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 Post subject: Re: Yowie's SH turbo
PostPosted: Tue Apr 10, 2018 10:23 pm 
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Vehicle: 2008 MY09 F XTP

Posts: 181
Location: Melbourne
Hey Yowie,

Which catch can would you say fills up quicker? The one from the valve covers or the one from the crank case vent?


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 Post subject: Re: Yowie's SH turbo
PostPosted: Tue Apr 10, 2018 11:35 pm 
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Vehicle: MY08 XT (SH)

Posts: 1321
Location: Brisbane
On petrol - hardly any action in the valve cover catch can.

On E85 - consistently more fluid by volume in the valve cover catch can. It tends to be mostly water vapour (and hardly any sludge) in the valve cover can. Much more in winter with all the extra condensation.

The crank case catch can is pretty consistent in terms of volume of water vapour and sludge/butter collected. Usually more sludge (compared to water) for the first n000 kms after an oil change. My theory is that certain lighter molecules in the oil are more prone to escape through the breather setup in the early days, then they have predominantly gone by the 5000km oil change mark.

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 Post subject: Re: Yowie's SH turbo
PostPosted: Wed Apr 18, 2018 6:49 pm 
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I Say: I JUST WANT QUICKER SPOOL UP WITH MORE TOP END
Vehicle: MY09 SH Forester XT Premium

Posts: 29
Location: Sydney
Yowie wrote:
Tobyo wrote:
I wonder if there is a restrictor in the later model F piece from the crank?


The later model rubber "F piece" has two restrictions:-

(a) straight up out of the crank (see second pic below); and

(b) again in the part that leads to the hose-to-turbo after the hose-to-PVC branches off

This shows that Subaru like to have:-

(i) a restriction between crank and PCV

(ii) a restriction between turbo and PCV; and

(iii) two restrictions between crank and turbo.

My current thinking is that the catch can and filter (between crank and T-piece) already offer one restriction (not that i'll admit to blowing or sucking on a piece of hose, *ahem*) but i should add a restriction between T-piece and turbo inlet.

There are other theories floating around regarding the point-of-restriction offering some special venture-type-effects on velocity and pressure, which then affect catch can "oil dump" behaviour (etc). Unless/until i get my head around that line of thinking i'll probably just put my extra restriction in an accessible place close to the T-piece.

Image

Image


Hey mate..Did that PCV F piece become superseded by the later model item that has the white plug going to the PCV valve?

My F piece broke today and I'm searching for a new one. If it's too hard or expensive. I'll FAB one up. (with a restriction)

Cheers

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Internally Stock EJ255, VF34 Turbo, Motec 500HP internal fuel pump, Hyper-flow TMIC, Full set of lightweight under drive GFB pullys, 3" TBE, GFB recirc valve, GrimmSpeed AOS, Baffled Catch Can, CAI, MAF Pipe, Turbo blanket, Auto Trans-cooler, ECUTEK tune, F & R Gen5 GT brakes, SS lines, master cylinder brace.. (Power? No idea, it's fun though)


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 Post subject: Re: Yowie's SH turbo
PostPosted: Wed Apr 18, 2018 8:14 pm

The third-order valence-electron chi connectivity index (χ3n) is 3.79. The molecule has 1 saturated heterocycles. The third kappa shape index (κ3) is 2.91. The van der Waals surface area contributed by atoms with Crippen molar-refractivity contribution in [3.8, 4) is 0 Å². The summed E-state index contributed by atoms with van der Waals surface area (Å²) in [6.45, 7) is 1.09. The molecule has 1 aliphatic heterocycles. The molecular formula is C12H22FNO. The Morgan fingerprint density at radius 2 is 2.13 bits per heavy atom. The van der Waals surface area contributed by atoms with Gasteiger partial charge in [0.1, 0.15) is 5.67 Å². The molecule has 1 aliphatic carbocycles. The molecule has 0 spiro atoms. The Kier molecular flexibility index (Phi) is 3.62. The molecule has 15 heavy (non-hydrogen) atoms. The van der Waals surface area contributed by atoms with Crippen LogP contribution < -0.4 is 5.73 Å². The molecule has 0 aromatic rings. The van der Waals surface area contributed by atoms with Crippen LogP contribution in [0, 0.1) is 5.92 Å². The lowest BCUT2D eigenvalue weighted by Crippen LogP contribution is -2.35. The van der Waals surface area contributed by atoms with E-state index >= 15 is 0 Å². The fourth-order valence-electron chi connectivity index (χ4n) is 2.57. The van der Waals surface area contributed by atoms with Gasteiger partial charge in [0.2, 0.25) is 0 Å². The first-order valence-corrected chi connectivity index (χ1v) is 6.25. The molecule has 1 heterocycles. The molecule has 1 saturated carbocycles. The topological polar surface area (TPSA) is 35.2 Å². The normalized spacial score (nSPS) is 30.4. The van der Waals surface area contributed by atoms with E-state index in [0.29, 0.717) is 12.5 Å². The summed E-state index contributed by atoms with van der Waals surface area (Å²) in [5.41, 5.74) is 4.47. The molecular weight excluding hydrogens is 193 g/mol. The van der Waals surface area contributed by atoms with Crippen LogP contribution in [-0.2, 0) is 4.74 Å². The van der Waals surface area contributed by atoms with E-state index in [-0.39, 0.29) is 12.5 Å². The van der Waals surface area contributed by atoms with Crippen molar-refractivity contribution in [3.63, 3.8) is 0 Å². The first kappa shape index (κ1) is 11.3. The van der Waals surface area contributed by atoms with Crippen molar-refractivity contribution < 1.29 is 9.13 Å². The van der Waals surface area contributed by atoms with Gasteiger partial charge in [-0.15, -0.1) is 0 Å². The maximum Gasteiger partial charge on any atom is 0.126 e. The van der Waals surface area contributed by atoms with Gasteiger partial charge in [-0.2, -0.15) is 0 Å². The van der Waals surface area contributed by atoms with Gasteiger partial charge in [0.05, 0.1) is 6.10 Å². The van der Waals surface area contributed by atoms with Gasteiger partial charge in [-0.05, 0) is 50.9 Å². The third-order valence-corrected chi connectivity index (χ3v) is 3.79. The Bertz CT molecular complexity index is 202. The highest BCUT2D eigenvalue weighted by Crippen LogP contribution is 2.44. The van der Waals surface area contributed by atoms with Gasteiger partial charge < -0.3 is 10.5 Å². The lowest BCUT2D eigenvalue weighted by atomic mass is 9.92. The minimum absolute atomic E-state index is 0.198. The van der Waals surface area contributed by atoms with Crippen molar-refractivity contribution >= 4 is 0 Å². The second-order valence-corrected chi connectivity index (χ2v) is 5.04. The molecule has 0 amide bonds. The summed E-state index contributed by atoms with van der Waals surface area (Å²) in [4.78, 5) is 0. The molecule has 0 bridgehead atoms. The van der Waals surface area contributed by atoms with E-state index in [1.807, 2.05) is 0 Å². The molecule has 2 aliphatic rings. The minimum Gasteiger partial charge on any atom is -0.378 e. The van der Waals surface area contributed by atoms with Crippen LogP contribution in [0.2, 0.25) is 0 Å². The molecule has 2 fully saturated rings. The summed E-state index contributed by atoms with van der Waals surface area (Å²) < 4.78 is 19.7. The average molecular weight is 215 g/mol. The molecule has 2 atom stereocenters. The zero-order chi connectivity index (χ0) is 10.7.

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Vehicle: MY08 XT (SH)

Posts: 1321
Location: Brisbane
Quote:
Hey mate..Did that PCV F piece become superseded by the later model item that has the white plug going to the PCV valve?


I've only seen and handled the 2008 "black plastic T-piece" PCV setup and the mid 2009 "black rubber F-piece" setup pictured. I wouldn't know if they have been changed again since late 2009.

I don't know what you mean by a white plug going to the PCV valve. Everything i've seen (those two versions) has a rubber hose joining the PCV that is screwed into the inlet manifold.

Quote:
My F piece broke today and I'm searching for a new one. If it's too hard or expensive. I'll FAB one up. (with a restriction)


See my ghetto-spec temporary solution to a broken F-piece here:-

viewtopic.php?f=10&t=15305&st=0&sk=t&sd=a&start=14260

The black 13mm barbed joiners (and reducing adapter) are from the bunnings sprinkler isle.

The blue 19mm elbow was from Autobarn or similar. The hoses are various heater and fuel hoses (straight, the way Izzy Folau likes it).

You wont need a deliberate restriction in the short term while you wait for the right bits to arrive (OEM or your own catch can setup).

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 Post subject: Re: Yowie's SH turbo
PostPosted: Wed Apr 18, 2018 8:33 pm 
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I Say: I JUST WANT QUICKER SPOOL UP WITH MORE TOP END
Vehicle: MY09 SH Forester XT Premium

Posts: 29
Location: Sydney
[/quote]

See my ghetto-spec temporary solution to a broken F-piece here:-

http://ozfoz.com.au/forum/viewtopic.php ... tart=14260

The black 13mm barbed joiners (and reducing adapter) are from the bunnings sprinkler isle.

The blue 19mm elbow was from Autobarn or similar. The hoses are various heater and fuel hoses (straight, the way Izzy Folau likes it).

You wont need a deliberate restriction in the short term while you wait for the right bits to arrive (OEM or your own catch can setup).[/quote]

HAHA I like it!!
Bummer the photos don't work on that old link for some reason.. It's just my day. Nothing F'en works. The unit upstairs water heater burst flooding me underneath, my new silicon inlet didn't line up with the turbo. (waste of 2 hours) then I broke the F'en F F'en piece!!!